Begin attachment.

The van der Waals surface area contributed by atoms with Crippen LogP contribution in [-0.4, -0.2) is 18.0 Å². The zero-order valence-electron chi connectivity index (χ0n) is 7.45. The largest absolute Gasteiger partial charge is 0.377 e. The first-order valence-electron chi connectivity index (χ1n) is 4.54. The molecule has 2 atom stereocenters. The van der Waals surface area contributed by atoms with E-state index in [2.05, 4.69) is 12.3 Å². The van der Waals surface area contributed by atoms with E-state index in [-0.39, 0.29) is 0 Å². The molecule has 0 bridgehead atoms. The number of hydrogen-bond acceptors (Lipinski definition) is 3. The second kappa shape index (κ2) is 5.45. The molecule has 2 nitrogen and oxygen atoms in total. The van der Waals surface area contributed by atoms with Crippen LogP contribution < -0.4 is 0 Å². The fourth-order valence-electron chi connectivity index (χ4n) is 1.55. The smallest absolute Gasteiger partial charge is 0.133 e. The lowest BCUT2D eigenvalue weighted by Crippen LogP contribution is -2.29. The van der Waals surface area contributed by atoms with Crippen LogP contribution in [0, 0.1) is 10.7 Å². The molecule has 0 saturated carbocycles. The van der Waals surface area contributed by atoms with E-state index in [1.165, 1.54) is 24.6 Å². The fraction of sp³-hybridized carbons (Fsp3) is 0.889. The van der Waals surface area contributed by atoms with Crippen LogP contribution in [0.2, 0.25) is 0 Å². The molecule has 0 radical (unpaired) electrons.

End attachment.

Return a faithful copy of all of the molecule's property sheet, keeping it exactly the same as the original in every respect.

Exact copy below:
The van der Waals surface area contributed by atoms with Crippen LogP contribution in [-0.4, -0.2) is 18.0 Å². The zero-order valence-electron chi connectivity index (χ0n) is 7.45. The largest absolute Gasteiger partial charge is 0.377 e. The first-order valence-electron chi connectivity index (χ1n) is 4.54. The molecule has 2 atom stereocenters. The van der Waals surface area contributed by atoms with E-state index in [2.05, 4.69) is 12.3 Å². The van der Waals surface area contributed by atoms with E-state index in [-0.39, 0.29) is 0 Å². The molecule has 0 bridgehead atoms. The number of hydrogen-bond acceptors (Lipinski definition) is 3. The second kappa shape index (κ2) is 5.45. The molecule has 2 nitrogen and oxygen atoms in total. The van der Waals surface area contributed by atoms with Crippen LogP contribution < -0.4 is 0 Å². The fourth-order valence-electron chi connectivity index (χ4n) is 1.55. The smallest absolute Gasteiger partial charge is 0.133 e. The lowest BCUT2D eigenvalue weighted by Crippen LogP contribution is -2.29. The van der Waals surface area contributed by atoms with Crippen LogP contribution in [0, 0.1) is 10.7 Å². The molecule has 0 saturated carbocycles. The van der Waals surface area contributed by atoms with E-state index in [1.165, 1.54) is 24.6 Å². The fraction of sp³-hybridized carbons (Fsp3) is 0.889. The van der Waals surface area contributed by atoms with Crippen LogP contribution in [0.2, 0.25) is 0 Å². The molecule has 0 radical (unpaired) electrons.